I was very surprised to read about the separation between the research on L2 reading and writing. I understand how the separation could occur based on the four reasons from issues of the past (making reading something more than a prompt for writing, uncertainty of the roles the two played in the other’s classroom, “reading classes” being associated with remedial/developmental, and the difference in exit assessments for reading and writing); however, I think that with the change that is occurring in the discipline shows that there is a clear coalition between reading and writing that is showing more evidence of the support each subject offers the other. This connection emphasizes “the ability to integrate or internationalize new information in writing that undergrids the notions both of knowledge-transforming and of critical literacy and may in fact be what we actually mean when we speak of comprehension of a text” (96). One of the things that I found in Leki that I see in my classroom is the emphasis of not telling the students what the main idea of the readings are or saying that they did not understand the text correctly. Each student needs to have the chance to explain what they got from the text and what current knowledge they have influenced their conclusion about the reading: “readers read for different purposes and that those purposes affect what is attended to and with what intensity” (97).

Reading the cognitive strategies for reading has left me in sort of a panic. A few weeks ago, on of my students told me that a 17 page reading that I assigned between Tuesday and Thursday took her almost 3 hours to read! I was astonished and asked my other students how long it took them! The average was from 2 to 3 hours. I did not understand why. I guess it comes from my own experience with reading and ability to skim text and make connections between the “chunks” of information instead of reading word for word. I’ve learned how to do the readings efficiently. They did not have these skills, and I don’t think I have given them the tools they need to reach this level, and we are more than half way done with the semester! I am definitely scared that I didn’t find a balance that has helped my students learn the ins and outs of college level reading and writing.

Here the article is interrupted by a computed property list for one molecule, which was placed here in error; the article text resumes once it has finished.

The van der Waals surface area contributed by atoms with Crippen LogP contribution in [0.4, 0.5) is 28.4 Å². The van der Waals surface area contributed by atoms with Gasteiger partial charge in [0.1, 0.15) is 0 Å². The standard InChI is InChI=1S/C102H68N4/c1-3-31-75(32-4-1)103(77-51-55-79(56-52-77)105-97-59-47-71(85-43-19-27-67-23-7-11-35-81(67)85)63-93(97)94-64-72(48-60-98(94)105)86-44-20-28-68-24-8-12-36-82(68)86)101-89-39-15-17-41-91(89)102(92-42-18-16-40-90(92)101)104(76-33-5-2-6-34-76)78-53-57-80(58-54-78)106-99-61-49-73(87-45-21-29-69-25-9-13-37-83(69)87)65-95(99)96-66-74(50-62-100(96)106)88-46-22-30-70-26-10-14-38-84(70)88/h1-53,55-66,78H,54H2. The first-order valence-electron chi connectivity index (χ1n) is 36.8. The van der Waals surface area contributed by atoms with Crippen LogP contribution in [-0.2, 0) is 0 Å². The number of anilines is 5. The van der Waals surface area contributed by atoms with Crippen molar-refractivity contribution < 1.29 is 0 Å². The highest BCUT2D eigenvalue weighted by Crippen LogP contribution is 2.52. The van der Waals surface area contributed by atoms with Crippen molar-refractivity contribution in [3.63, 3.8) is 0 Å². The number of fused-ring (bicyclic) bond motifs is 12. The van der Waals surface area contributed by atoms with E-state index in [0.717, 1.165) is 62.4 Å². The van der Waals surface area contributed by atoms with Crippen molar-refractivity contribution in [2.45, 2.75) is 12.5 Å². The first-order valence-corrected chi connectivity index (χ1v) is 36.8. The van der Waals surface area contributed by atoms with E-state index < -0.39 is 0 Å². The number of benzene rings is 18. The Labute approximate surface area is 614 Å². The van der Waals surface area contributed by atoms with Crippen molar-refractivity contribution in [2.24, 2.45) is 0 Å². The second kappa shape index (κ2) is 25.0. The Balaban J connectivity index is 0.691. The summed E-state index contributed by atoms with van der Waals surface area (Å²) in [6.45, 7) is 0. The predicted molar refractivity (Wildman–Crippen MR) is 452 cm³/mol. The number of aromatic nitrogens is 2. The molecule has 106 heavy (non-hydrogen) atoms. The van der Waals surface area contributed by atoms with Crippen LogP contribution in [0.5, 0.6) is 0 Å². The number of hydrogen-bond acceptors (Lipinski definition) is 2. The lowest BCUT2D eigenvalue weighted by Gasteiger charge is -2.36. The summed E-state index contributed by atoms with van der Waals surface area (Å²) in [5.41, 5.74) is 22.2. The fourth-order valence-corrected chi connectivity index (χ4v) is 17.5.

Haas and Flower is not a reading that assigned for my students, but now I am thinking it would have been a great resource for reading strategies. This article supports Leki’s discussion on the variety of responses that will come from students about the readings. These outcomes are based on their own experience with reading, their personal reading strategies, and their personal background and knowledge. This is the second time reading this article, and I can see its value more now that I have been in the classroom for a few months. The section over “What is ‘Good Reading’?” would have been a great introduction to what students are missing in the college classroom during their transition from high school. The “so what” discussion is what I have been terming it in class. The idea of doing more than summarizing and repeating the information. The difference between Janet and Roger in Penrose and Geislers’ article “Reading and Writing without Authority.” The information-transfer model vs. the constructivist model. Seeing the difference of the readers on the same text in this section of Haas and Flower would have given students the insight that they aren’t wrong with their interpretations of the text, and it would give them some confidence in their thought process during and after reading. “Teaching students to read rhetorically is genuinely difficult. It is difficult in the way that teaching students to write rhetorically is difficult” (136). This statement made me feel a little better about the fact that I am feeling like a failure at this point in the semester. It is difficult to express these ideas, and it is difficult to understand these ideas. So of course there are going to be more issues when the teacher is a first time teacher, etc. I suppose I’ll just have to wait and see the outcomes. I know I have taught my students somethings, but I am not sure I have taught the EVERYTHING I was suppose to. l